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Protein Notes

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by

Erica McGowan

on 8 November 2017

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Transcript of Protein Notes

Protein Notes
Fitness and Nutrition
Amino Acids
They are the chemical building
blocks
from which new proteins are made.
There are 9 amino acids that are essential to human health and nutrition.
There are 11 non-
essential
amino acids the body can make on it's own.
Two Types of Protein:
Incomplete Proteins:
How to make a complete protein AKA Complementary Protein:
Why do we need protein?
Build and repair body

tissue.

Maintain cell growth in the formation of new body tissue. This is especially important if the body is growing rapidly, injured, or under stress.

Helps body organs function and stay in good condition.

Aid in the formation of enzymes, some hormones and antibodies.

Provides energy if sufficient carbohydrates and fats are not supplied by the diet.

Page 74-78
General Sources of Protein
meat, eggs, fish, poultry
legumes, peanuts, nuts, seeds
milk, cheese, yogurt
Tofu, soy products
High Quality Proteins: Animal Sources
Contains all
9
essential amino acids
ex: Egg
Low Quality Proteins: Plant Sources
Lacks one or
more
essential amino acid
ex: corn, wheat, beans
Another way to classify proteins:
Complete Protein
Comes from
animal
based food
Incomplete Protein
Comes from
plant
based food
Complete Proteins:
Is a food that has all the
essential
amino acids an individual needs is called a complete protein.
Complete proteins support growth and normal maintenance of body tissues.
All
animal
proteins are complete proteins. (ex: milk, eggs, cheese, fish and meat have all 9 amino acids.)

Lack one or more essential amino acid and will neither support
growth
or provide normal maintenance of body tissues.
There are various ways to make protein complete:
By combining plant and animal foods
By combining plant proteins with a variety of cereals and grains

Peanut
butter lacks 3 amino acids. By spreading it on buttered whole wheat (not white) bread and serving it with a glass of
milk
or some yogurt it becomes a complete protein.
Grains have two amino acids, while
legumes
have two others. If you have a meal of beans and rice, you end up creating a complete protein.

Protein can take the place of some fat and carbohydrates, but fat and carbohydrates cannot serve in place of the body's need for protein.

That is why the minimum amount of protein, from a
good
source, must be consumed daily




Proteins are needed at all meals but especially at breakfast to replenish amino acids used for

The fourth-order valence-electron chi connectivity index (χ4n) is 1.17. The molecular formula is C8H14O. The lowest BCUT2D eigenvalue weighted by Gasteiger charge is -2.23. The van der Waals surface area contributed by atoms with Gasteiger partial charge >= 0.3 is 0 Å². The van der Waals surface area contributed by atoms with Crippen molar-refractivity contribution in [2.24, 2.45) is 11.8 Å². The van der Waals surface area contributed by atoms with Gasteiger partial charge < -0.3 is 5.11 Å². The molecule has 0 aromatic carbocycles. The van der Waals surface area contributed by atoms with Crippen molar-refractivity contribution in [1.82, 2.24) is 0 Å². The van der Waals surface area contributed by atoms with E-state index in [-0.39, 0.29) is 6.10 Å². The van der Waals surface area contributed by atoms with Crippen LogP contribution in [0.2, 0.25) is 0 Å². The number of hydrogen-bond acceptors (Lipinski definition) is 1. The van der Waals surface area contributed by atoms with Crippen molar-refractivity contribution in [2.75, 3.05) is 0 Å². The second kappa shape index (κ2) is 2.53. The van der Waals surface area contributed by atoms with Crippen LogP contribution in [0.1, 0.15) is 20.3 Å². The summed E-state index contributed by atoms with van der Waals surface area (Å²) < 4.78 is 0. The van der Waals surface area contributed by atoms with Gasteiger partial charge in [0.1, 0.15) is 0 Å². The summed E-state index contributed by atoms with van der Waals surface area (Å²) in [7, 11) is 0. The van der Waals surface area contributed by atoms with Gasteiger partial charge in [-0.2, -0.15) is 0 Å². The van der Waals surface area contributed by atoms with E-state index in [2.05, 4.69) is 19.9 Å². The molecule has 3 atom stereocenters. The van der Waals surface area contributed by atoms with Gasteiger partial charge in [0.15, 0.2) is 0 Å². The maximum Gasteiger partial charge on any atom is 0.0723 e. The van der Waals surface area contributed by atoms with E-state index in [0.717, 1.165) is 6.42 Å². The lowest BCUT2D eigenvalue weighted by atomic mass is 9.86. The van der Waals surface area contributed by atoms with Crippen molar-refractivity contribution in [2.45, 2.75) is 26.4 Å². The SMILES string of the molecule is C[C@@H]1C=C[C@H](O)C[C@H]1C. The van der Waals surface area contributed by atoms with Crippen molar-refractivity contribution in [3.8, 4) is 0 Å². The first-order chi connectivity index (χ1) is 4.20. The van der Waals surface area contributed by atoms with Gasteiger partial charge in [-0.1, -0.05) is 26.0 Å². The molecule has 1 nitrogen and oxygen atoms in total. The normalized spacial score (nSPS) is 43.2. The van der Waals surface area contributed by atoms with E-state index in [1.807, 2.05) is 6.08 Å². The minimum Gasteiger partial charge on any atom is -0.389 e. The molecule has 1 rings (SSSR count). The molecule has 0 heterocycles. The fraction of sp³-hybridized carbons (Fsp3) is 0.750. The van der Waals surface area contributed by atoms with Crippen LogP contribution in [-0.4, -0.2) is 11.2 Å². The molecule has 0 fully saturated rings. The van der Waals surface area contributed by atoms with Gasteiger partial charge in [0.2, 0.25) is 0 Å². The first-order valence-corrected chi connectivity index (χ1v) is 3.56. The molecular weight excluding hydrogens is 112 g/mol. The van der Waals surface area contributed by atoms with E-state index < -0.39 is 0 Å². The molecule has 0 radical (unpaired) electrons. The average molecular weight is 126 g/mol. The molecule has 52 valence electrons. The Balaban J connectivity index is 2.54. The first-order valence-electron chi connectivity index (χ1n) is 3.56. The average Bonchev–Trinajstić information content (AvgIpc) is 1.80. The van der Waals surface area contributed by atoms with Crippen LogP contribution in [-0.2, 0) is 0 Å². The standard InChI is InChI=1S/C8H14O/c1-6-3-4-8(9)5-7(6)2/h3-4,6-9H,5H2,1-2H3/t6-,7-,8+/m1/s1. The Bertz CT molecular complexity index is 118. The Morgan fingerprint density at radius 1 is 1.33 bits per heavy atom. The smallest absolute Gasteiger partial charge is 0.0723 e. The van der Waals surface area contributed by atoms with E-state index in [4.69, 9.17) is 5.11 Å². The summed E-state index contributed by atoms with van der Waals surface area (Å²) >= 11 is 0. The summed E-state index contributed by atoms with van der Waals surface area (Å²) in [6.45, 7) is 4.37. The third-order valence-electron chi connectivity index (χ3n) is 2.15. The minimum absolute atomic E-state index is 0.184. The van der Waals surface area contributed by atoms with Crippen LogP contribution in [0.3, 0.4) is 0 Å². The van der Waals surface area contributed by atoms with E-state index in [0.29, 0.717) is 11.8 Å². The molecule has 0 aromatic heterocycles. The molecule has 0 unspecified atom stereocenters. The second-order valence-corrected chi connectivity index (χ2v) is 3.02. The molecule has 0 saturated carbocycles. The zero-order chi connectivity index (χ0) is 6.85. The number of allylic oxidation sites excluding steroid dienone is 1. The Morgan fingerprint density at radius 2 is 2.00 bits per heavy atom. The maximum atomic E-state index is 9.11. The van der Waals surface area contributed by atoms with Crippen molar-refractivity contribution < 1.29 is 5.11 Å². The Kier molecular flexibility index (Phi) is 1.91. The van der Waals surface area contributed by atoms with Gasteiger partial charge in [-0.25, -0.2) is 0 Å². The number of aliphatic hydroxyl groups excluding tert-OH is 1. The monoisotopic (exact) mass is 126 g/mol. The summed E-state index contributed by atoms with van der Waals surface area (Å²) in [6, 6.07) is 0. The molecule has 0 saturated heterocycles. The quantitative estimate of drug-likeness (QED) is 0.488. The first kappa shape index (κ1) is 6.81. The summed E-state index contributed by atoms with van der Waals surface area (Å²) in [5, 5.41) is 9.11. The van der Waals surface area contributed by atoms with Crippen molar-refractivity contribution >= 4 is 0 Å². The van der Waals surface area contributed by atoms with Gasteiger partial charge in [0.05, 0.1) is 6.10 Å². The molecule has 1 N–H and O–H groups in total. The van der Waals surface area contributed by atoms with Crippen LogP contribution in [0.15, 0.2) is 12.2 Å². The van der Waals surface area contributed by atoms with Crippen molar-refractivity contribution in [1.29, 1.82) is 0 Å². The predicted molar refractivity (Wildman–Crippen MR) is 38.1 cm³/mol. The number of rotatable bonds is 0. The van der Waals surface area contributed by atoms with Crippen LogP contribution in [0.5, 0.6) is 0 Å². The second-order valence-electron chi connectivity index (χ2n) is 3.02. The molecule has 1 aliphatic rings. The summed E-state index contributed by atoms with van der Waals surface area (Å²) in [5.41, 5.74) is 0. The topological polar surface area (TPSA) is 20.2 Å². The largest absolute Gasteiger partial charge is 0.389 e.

growth
and maintenance during the night.

Your body prioritizes energy needs above the need for growth and repair of body tissue. If your food contains insufficient carbohydrates and fat to supply your energy needs, you digest protein as fuel.

Low-
carbohydrate
and low-fat diets could cause loss of muscle mass and interfere with hormones.
The best animal sources of protein for optimum
health

are milk, eggs, cheese and lean meat.

It is not necessary, however, to devour pounds of steak, dozens of eggs or gallons of milk daily for that purpose. In fact, excessive amounts of these foods may do more harm than good.

What should I eat to get protein?
The best way to be healthy is to eat from all groups of the food pyramid/plate, watch your portion sizes, and exercise.

Is a HIGH PROTEIN DIET for me?
High protein diets will work in the SHORT TERM. You will lose weight, but it is due to
water loss
from not storing carbs in your body.

Diets, in general, are BAD!

Drinking protein shakes or using protein powders WILL NOT help you build muscle.
WORKING OUT is the only way to build your muscle.
Amino acid supplements should not be needed.
If you are thinking about taking a protein supplement, you should ALWAYS consult your
doctor
first.


How Much Protein?
Protein needs are influenced by:
Age
body size
Quality of the proteins
Physical state of the person
Boys: 52g
Girls: 46g

Too much Protein
Excess protein not immediately needed by the body is converted to fat and stored in adipose
tissues

to be used as energy. Unfortunately it cannot be converted back to amino acids.

Too little protein
:
Deficiencies of protein can cause
tiredness
, loss of weight, lack of energy. In children growth can be stunted. Lack of sufficient protein can lower the body's resistance to disease. Prolonged lack of protein can result in liver damage and eventual
death
may result.

A form of malnutrition that occurs when there is not enough protein in the diet.
Symptoms: Changes in skin pigment; Decreased muscle mass; Diarrhea;
Failure to gain weight and
grow; Fatigue; Hair change

Vegetarians have long argued that it is possible, with careful planning, to meet daily
protein
requirements without consuming animal sources.


Why become a Vegetarian?
Economics- Meat is more expensive than beans and rice.
Parental preferences
Religious beliefs
Concern over
animals
rights
Concern over the environment

Types of Vegetarians:
Vegans
: consume foods only from plant sources
Lacto-vegetarians
: eat foods from plant sources and
dairy
products
Ovo-vegetarians
:
eat foods from plant sources and eggs
Lacto-ovo vegetarians
: eat foods from plant sources, dairy products, and eggs
Semi-vegetarians
: eat no red meat, but eat poultry and seafood

Warm up: Where do complete proteins come from?
Full transcript